You can see from looking at the confidence intervals, used to estimate the mean with confidence, that some of the intervals overlap. This means that two or more of the mean values may be equal because they can be found within the same set of values. This does not matter much apart from the fact that the data does not show what it was intended to because we can't tell which newspaper section had the longest mean word length. Conclusion: In conclusion we can now tell that, because the average values for the broadsheet were higher, that it is a harder read than the tabloid newspaper and that, as the tabloid has less letters per word on average, it is therefore an easier read. Also, as mentioned before we can tell from the standard deviations that the tabloid has more constant data with values centred a round a certain set. The broadsheet, however, has more high and low letters with a greater range between them; therefore, it is less constant data. Altogether this means that my prediction is correct but the investigation is not necessarily concluded. Only a relatively small sample was taken and it was from only one of each type of newspaper. To further the results a larger sample could have been used and more newspapers could have been investigated. Another thing that may be worth mentioning is that word length may not necessarily mean that the newspaper is an easier read. This conception may have been incorrect so this investigation may not truly tell that a tabloid newspaper is easier to read. ...read more.

The above preview is unformatted text

This student written piece of work is one of many that can be found in our GCSE Comparing length of words in newspapers section.

Found what you're looking for?

  • Start learning 29% faster today
  • 150,000+ documents available
  • Just £6.99 a month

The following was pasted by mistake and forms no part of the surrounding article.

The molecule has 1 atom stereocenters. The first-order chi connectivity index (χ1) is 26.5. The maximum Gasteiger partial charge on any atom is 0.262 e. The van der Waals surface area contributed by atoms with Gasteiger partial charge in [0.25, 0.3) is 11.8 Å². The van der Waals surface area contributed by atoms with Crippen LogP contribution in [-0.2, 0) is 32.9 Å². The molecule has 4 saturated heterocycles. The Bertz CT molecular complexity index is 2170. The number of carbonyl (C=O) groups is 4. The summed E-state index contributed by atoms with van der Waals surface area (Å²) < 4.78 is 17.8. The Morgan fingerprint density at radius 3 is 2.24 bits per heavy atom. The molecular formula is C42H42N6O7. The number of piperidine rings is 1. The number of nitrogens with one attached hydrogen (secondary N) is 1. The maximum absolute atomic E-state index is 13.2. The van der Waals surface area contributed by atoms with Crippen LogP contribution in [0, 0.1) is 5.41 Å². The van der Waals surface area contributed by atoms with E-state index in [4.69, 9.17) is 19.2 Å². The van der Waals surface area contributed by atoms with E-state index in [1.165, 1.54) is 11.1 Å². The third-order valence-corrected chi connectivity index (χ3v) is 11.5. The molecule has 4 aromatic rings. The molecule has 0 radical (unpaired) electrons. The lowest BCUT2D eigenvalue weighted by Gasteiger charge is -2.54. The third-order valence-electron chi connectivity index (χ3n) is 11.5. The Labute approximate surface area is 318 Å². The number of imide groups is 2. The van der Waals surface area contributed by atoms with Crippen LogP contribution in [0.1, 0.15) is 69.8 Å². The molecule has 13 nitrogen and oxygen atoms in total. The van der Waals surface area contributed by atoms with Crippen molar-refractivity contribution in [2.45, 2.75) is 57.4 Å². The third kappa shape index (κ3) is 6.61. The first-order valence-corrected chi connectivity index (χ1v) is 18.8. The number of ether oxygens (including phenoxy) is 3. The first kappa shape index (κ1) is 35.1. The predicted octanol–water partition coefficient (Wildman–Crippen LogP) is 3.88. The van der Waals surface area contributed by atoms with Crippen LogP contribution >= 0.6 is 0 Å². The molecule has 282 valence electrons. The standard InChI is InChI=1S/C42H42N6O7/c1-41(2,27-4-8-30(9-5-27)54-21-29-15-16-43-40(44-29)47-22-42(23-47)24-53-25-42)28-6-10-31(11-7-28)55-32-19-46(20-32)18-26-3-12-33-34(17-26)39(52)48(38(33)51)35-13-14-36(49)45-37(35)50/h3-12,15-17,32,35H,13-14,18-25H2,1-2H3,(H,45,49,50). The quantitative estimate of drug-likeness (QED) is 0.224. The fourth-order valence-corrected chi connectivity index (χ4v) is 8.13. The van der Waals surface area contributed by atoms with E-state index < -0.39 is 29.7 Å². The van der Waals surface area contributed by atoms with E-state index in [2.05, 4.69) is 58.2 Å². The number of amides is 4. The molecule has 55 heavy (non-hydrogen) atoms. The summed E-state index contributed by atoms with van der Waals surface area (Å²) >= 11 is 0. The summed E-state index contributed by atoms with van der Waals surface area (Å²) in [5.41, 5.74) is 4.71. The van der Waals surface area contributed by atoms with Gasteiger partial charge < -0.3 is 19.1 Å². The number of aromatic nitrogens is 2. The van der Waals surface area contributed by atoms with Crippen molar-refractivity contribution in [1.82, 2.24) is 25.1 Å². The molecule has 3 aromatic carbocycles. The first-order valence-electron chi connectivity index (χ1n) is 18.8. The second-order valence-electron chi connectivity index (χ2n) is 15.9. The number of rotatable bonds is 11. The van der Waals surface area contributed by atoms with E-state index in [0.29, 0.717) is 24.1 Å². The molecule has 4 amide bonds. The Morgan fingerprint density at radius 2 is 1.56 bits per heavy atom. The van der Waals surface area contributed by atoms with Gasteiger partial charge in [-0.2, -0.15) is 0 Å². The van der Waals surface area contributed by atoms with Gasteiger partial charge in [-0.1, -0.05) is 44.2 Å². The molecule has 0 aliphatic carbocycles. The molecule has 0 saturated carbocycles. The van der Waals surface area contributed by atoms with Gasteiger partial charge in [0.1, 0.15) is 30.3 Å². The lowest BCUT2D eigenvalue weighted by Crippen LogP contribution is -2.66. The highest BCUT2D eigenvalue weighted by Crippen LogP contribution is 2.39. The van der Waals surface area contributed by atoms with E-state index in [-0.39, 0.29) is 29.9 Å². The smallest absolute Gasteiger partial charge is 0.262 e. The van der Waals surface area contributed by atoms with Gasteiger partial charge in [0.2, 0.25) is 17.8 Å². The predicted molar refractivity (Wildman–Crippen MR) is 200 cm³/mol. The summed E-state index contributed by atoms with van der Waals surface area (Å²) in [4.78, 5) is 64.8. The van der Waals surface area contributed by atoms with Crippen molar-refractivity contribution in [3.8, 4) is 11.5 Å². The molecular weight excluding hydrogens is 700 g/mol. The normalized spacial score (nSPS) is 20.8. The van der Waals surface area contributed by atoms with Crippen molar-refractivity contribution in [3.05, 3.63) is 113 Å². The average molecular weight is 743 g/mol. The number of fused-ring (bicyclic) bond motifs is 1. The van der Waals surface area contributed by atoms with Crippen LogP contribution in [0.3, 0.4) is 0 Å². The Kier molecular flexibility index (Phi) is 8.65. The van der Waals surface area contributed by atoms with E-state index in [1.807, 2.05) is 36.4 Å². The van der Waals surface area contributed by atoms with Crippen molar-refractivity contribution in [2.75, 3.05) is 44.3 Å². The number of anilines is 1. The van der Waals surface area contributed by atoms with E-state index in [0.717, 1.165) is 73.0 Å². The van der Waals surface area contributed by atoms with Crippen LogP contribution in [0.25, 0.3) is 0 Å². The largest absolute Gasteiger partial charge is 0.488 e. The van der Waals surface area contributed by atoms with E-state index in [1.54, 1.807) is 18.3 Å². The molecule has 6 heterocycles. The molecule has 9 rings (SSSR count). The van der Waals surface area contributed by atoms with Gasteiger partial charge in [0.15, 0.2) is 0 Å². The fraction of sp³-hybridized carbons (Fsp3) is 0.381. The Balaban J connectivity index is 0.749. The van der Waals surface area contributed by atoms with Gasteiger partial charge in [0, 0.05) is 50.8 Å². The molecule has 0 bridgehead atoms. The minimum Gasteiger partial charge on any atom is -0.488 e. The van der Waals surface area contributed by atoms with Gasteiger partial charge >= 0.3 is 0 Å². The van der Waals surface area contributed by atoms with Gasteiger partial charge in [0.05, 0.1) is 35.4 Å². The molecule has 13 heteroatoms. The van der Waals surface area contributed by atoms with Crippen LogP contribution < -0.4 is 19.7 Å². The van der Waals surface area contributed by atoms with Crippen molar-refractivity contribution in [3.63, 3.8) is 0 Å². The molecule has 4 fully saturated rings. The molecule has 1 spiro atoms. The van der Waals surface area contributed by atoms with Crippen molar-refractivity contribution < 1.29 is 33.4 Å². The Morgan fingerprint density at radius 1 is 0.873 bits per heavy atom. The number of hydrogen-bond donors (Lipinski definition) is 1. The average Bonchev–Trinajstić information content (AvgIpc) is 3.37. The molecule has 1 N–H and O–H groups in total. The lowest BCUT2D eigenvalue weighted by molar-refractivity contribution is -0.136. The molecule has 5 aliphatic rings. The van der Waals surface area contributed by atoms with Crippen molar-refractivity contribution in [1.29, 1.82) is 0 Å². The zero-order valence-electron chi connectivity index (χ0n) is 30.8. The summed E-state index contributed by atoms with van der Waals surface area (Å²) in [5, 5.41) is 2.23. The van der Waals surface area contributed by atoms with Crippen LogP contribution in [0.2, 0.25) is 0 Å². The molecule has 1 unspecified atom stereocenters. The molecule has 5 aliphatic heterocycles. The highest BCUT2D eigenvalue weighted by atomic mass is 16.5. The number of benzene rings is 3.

Not the one? Search for your essay title...
  • Join over 1.2 million students every month
  • Accelerate your learning by 29%
  • Unlimited access from just £6.99 per month

See related essaysSee related essays

Related GCSE Comparing length of words in newspapers essays

  1. Maths Statistics Coursework on the Readability of a Tabloid Newspaper Compared to a Broadsheet

    which newspaper has on average the more, longer words giving us an idea of the complexity of the language with the results you get. The mathematical process that I think offers least significance is the interquartile range as especially with these results it did not show us anything that wasn't already made clear to us from the standard deviation.

  2. GCSE Statistics Coursework

    However here is how I would do it by hand. Formulas: * Mean = ?fx / ?f * Standard Deviation = V ?fx� / ?f - Mean� * or, V?f(x - mean)�/ f Daily Mirror: * Mean = 5.74 * Standard Deviation = 2.12 Daily Mail * Mean = 5.34

  1. Outline any differences between Tabloid and Broadsheet Newspapers in terms of word length, sentence ...

    The two pie charts show the data specific to each type of newspaper whereas the final bar chart presents both sets of data from Tabloid and Broadsheet Newspapers on the same graph. This makes it much easier to notice the significant difference between the two papers and the mean amount of space used by text and pictures per page.

  2. "Broadsheet newspapers have a longer average word length than tabloid newspapers"

    2 = 3066/100 - 4.72 = 30.66 - 22.09 = 8.57 Standard Deviation = VVariance = V8.57 = 2.93 Name of Newspaper - The Independent Type of Newspaper - Broadsheet Type of Article - Sport x f x2 fx fx2 1 2 3 4 5 6 7 8 9 10

  1. maths module 2

    I will be using equal amounts of sentences to compare this. I will be using the same newspapers and articles as before. As the lengths of sentences is going to vary more then the lengths of words did I am going to group my data this time in a tally chart using class intervals.

  2. Maths Statistical Coursework

    the way in, in order to reach a point at which each paper has individual, unique articles that will not be termed similarly by using certain key words. It is my belief that the newspapers would have filled their quota of necessary news to report, and then will be focusing on what they individually specialise in.

  1. Maths Coursework

    The range from the highest proportion of space taken up by the headline to the lowest proportion was 323.3cm�. This difference is 33%. What can we gather from this? From this evidence we can now see which newspaper devotes most space to its headline.

  2. Statistically comparing books

    I found that word length and syllables were around the same for both books but words over 6 letters in a sentence and sentence length in Nicholas Nickleby were much more than Order of the Phoenix. I think it would be interesting if there is similarities like this in any

  • Over 160,000 pieces
    of student written work
  • Annotated by
    experienced teachers
  • Ideas and feedback to
    improve your own work